Interview with Rhett Whittington #1
February 28, 2021
This was originally published on the Secret of Mana: Redux blog on May 12, 2020.
The cute fantasy element kinda beats out Final Fantasy for me!Rhett Whittington
It’s been three months since the Art of Mana oversized book was released, and naturally, it’s taken me that long to get a review going. Today, we’re going to be joined by the illustriously talented artist, Rhett Whittington, and talk about one of the neatest non-game releases in Mana series history. Next time, Mr. Whittington will share his art with us, which spans several games of the series.
First, some vitals on the book. It was originally published in Japan in 2018, and this translation was released for English-speaking markets in February of 2020. It is billed as a 25th anniversary book (the first game actually came out in 1991), but another likely catalyst for its creation was the release of three major projects in the span of a few years—Adventures of Mana in 2016, followed by Secret of Mana in 2018 and Trials of Mana in 2020. It is reminiscent of the Final Fantasy Ultimania books that I highly recommend if you’re a fan of that series (which, you almost certainly are). Featured are poster style page spreads, character art, conceptual art, and commentary on how the aesthetic of each element developed. It measures 12.2″ by 8.8″ and has a production value that does its contents justice—heavy, glossy paper stock and high quality reproductions of the art. In addition, it features interviews with the Mana series’ creators.
All right, Rhett, thank you for taking some time out of your quarantine adventure to talk about the Art of Mana. How many Mana games have you played?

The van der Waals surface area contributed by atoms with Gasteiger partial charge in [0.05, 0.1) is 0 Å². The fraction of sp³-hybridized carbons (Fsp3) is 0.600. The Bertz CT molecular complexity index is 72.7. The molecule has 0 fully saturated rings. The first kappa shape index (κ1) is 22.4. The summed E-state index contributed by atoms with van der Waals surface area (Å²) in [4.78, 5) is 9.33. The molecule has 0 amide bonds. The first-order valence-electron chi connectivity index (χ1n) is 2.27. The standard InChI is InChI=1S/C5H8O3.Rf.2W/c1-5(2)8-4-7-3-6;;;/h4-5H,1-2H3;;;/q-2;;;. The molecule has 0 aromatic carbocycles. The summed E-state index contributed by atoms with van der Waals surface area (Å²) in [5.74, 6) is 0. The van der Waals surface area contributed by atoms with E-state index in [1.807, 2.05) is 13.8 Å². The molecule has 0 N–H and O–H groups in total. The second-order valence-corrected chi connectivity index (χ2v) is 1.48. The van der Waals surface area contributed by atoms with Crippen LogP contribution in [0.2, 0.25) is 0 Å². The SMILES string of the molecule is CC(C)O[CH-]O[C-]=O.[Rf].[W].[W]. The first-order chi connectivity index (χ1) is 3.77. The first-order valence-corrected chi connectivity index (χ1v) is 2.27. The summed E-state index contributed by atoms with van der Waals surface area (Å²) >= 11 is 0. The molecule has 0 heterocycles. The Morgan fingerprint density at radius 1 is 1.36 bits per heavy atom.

All of them except for the mobile games, Rise of Mana and Friends of Mana. The cute fantasy element kinda beats out Final Fantasy for me! *laughs* Behind Castlevania, I would say this is my second favorite game series.
I had never even heard of Friends of Mana until you mentioned it just now! Sadly, I have only played Secret of Mana and the fan translation of Trials of Mana some time around 2003. I tried again recently, and just couldn’t get into it. Perhaps my years of working with Secret of Mana has made it hard to branch out.
Back to the book, what are some things that jumped out at you right away?
I loved how it’s divided up by game. The amount of sketches and artwork I had not seen before was pretty amazing. A lot of it gave me some really cool ideas for new bits of art I would like to do. Particularly Legend of Mana. That section seemed the most robust. Probably because the game has so many unique and interesting characters.
Legend of Mana is your favorite, right?
Yep. Well…it was until I played the original Trials of Mana about two years ago. Legend of Mana is kind of an oddball in the series now. I didn’t realize that at first. It is so different gameplay and story-wise. I assumed a lot of stuff in that game were mainstays of the series but they weren’t!
I believe the art style and characters were very popular, because we have seen them reappear in newer Mana games. Even this new Trials of Mana game features a cute treasure hunt with Little Cactus from LoM.
It also lacks the elementals that seem to be in every game. You have the day of the week cycle “Gnome day”, “Salamando day”, etc. and your different elemental magic and stuff is stronger on those days but aside from that, they weren’t in it at all. I didn’t really get to see the Mana spirits/elementals until I played Sword of Mana for GBA.
Though back to the Legend of Mana section, it was cool to finally get a good detailed look at some of those obscure looking characters and find out more about them.
Was there anything that jumped out in the LoM art that you didn’t know before?